If we were to reflect back on our experience of family life there would be times when we would have experienced moments of change. Whilst these might differ in their severity and impact, they still form part of our journey, shaping and influencing the road ahead. It is said that moving home is akin to the stresses experienced following a bereavement, as each in their different ways affects all that we hold dear, or draw strength from. Each of these situations in their own ways could be described as ‘an experience of exile’. What we held important suddenly is taken away and that from which we grew strength loses its substance.
We may not immediately think of ‘exile’ as a theme for reflection in our Advent journey as we hurry along to spend time in quiet reflection before the manger, and yet it is a theme that runs throughout all of scripture. In our earthly life we are actually living in a form of exile, each us travelling along the road that will eventually, God-willing, bring us back home to the Father when we will be complete. This sense of our being in a state of exile is beautifully captured by CS Lewis: ““If we find ourselves with a desire that nothing in this world can satisfy, the most probable explanation is that we were made for another world.” This is a good reminder that, in the joys and sorrows of family life, if we keep our eye fixed on God then all will be well, even if at times we do not feel that to be the case.
Reflecting on ‘exile’ makes us think about being separated from what is familiar, leaving where we feel most comfortable and losing what we draw most strength from. It may not be enjoyable and yet from it can spring new growth. Our move from being single to married, married to having children and then from family to empty-nester involves different aspects of being exiled from what was once familiar to enter something new. Whilst exile is not always something to be feared, it is an experience that increasingly impacts of the health of the family of today. Perhaps we have experienced something of this ourselves, or those who are close to us.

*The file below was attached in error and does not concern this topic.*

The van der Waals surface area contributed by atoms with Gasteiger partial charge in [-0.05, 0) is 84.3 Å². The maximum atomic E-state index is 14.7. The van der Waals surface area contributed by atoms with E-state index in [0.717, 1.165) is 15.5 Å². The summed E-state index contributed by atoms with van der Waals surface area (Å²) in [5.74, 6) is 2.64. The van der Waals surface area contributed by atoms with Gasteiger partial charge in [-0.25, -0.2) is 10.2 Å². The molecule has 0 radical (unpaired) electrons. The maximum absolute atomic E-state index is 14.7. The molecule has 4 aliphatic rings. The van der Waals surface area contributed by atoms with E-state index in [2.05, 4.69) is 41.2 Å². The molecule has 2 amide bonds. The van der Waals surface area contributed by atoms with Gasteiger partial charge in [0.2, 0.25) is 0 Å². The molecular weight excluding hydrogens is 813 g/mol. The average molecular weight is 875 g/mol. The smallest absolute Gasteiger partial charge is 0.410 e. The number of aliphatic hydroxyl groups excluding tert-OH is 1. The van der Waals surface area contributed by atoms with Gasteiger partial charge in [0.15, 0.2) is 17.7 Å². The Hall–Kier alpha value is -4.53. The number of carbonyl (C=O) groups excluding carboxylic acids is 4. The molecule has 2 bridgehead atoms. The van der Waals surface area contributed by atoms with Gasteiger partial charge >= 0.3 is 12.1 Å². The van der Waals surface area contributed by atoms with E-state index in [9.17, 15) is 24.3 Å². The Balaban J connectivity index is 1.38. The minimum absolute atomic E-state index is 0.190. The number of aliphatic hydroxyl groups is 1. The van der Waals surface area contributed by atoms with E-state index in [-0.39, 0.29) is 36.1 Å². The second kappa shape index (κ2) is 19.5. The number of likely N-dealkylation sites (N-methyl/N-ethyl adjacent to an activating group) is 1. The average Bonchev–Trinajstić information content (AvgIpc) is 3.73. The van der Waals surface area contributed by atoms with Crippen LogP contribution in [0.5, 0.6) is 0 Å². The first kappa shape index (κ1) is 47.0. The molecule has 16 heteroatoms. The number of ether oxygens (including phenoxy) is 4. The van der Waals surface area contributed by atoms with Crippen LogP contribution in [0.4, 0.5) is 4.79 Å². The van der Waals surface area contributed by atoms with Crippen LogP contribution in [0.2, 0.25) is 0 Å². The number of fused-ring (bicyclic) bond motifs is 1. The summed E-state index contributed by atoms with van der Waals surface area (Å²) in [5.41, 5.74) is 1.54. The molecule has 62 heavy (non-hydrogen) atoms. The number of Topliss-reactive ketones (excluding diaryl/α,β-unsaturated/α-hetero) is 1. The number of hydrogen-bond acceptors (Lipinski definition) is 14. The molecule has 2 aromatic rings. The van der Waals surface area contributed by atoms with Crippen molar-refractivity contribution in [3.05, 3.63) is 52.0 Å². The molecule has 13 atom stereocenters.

The radio, television and newspapers carry plenty of stories of the dislocation of families through war and civil unrest, on-going persecution of faith communities and the undermining of the centrality of the family to the sustaining of a healthy society. In our communities we may know of families being separated by breakdown, increased instances of poverty and anxiety, and the real loss of the extended family due to the need to find work. Instances of ‘exile’ are all around us and provide opportunities to put our faith into action, or to draw on it to travel onwards.
Exile lies at the heart of the early and on-going experiences of the Holy Family, who underwent different aspects of exile from the outset. Mary and Joseph, in their different ways, were exiled from their past life and invited into something new. When we say ‘I do’ at the wedding this invites us into something new. Again, the Holy Family were exiled from their home to travel on the road to Bethlehem, experiencing an initial lack of hospitality and care. Perhaps as a married couple we have felt the struggle of finding a place to live and the uncertainty this brings.
Christ would be born in the simplicity of a stable and his first visitors would be those whom we might least expect. Where as a family have we felt a sense of being alone, or worried for the future, and support has come as a surprise? Again, not long after the birth the Holy Family had to flee into exile to escape persecution and so find a new way of living. In our family life, we too may have had moments when what we knew had to be let go of, or the dislocation of moving home, or country.
So, as we journey through Advent, why not spend a little time reflecting on the blessings of marriage and family in the past year? Consider those moments of challenge and the ways in which unexpected solutions, or help have come our way. From this we can begin to think about where we have either helped, or are being invited to help others, and so ponder on the sense of gratitude the Holy Family had for the acts of strangers. In moments of exile, gratitude can change the narrative. As such it would be fitting to end with the words of an honorary Jesuit “Piglet noticed that even though he had a Very Small Heart, it could hold a rather large amount of Gratitude.”
 Mere Christianity
 Milne A A ‘Winne the Pooh’